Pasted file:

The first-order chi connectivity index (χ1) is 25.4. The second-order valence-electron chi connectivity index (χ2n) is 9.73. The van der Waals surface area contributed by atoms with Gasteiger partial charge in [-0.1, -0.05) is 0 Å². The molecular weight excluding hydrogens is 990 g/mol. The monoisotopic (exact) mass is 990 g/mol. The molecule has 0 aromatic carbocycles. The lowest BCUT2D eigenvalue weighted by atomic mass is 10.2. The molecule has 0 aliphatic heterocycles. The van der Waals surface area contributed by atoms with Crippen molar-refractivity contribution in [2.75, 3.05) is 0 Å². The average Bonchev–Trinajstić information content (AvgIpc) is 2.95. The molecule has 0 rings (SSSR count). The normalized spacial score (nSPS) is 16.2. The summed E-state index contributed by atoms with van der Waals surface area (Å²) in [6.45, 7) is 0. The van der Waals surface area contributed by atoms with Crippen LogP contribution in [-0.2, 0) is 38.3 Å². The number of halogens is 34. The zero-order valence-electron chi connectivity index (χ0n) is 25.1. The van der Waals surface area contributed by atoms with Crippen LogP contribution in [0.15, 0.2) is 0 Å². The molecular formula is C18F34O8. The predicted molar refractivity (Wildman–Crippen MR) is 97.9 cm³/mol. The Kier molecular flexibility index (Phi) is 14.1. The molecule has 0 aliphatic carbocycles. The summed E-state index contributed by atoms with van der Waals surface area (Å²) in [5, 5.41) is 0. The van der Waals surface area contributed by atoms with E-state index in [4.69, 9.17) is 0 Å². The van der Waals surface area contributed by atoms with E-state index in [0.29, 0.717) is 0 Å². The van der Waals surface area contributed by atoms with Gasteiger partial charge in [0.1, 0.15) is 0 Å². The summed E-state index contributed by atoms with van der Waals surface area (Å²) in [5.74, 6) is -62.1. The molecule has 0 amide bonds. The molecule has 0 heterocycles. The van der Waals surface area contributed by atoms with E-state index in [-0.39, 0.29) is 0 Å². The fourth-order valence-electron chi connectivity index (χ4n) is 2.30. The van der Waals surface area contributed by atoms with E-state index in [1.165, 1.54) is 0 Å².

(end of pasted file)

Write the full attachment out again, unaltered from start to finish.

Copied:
The first-order chi connectivity index (χ1) is 25.4. The second-order valence-electron chi connectivity index (χ2n) is 9.73. The van der Waals surface area contributed by atoms with Gasteiger partial charge in [-0.1, -0.05) is 0 Å². The molecular weight excluding hydrogens is 990 g/mol. The monoisotopic (exact) mass is 990 g/mol. The molecule has 0 aromatic carbocycles. The lowest BCUT2D eigenvalue weighted by atomic mass is 10.2. The molecule has 0 aliphatic heterocycles. The van der Waals surface area contributed by atoms with Crippen molar-refractivity contribution in [2.75, 3.05) is 0 Å². The average Bonchev–Trinajstić information content (AvgIpc) is 2.95. The molecule has 0 rings (SSSR count). The normalized spacial score (nSPS) is 16.2. The summed E-state index contributed by atoms with van der Waals surface area (Å²) in [6.45, 7) is 0. The van der Waals surface area contributed by atoms with Crippen LogP contribution in [-0.2, 0) is 38.3 Å². The number of halogens is 34. The zero-order valence-electron chi connectivity index (χ0n) is 25.1. The van der Waals surface area contributed by atoms with Crippen LogP contribution in [0.15, 0.2) is 0 Å². The molecular formula is C18F34O8. The predicted molar refractivity (Wildman–Crippen MR) is 97.9 cm³/mol. The Kier molecular flexibility index (Phi) is 14.1. The molecule has 0 aliphatic carbocycles. The summed E-state index contributed by atoms with van der Waals surface area (Å²) in [5, 5.41) is 0. The van der Waals surface area contributed by atoms with E-state index in [4.69, 9.17) is 0 Å². The van der Waals surface area contributed by atoms with E-state index in [0.29, 0.717) is 0 Å². The van der Waals surface area contributed by atoms with Gasteiger partial charge in [0.1, 0.15) is 0 Å². The summed E-state index contributed by atoms with van der Waals surface area (Å²) in [5.74, 6) is -62.1. The molecule has 0 amide bonds. The molecule has 0 heterocycles. The van der Waals surface area contributed by atoms with E-state index in [-0.39, 0.29) is 0 Å². The fourth-order valence-electron chi connectivity index (χ4n) is 2.30. The van der Waals surface area contributed by atoms with E-state index in [1.165, 1.54) is 0 Å².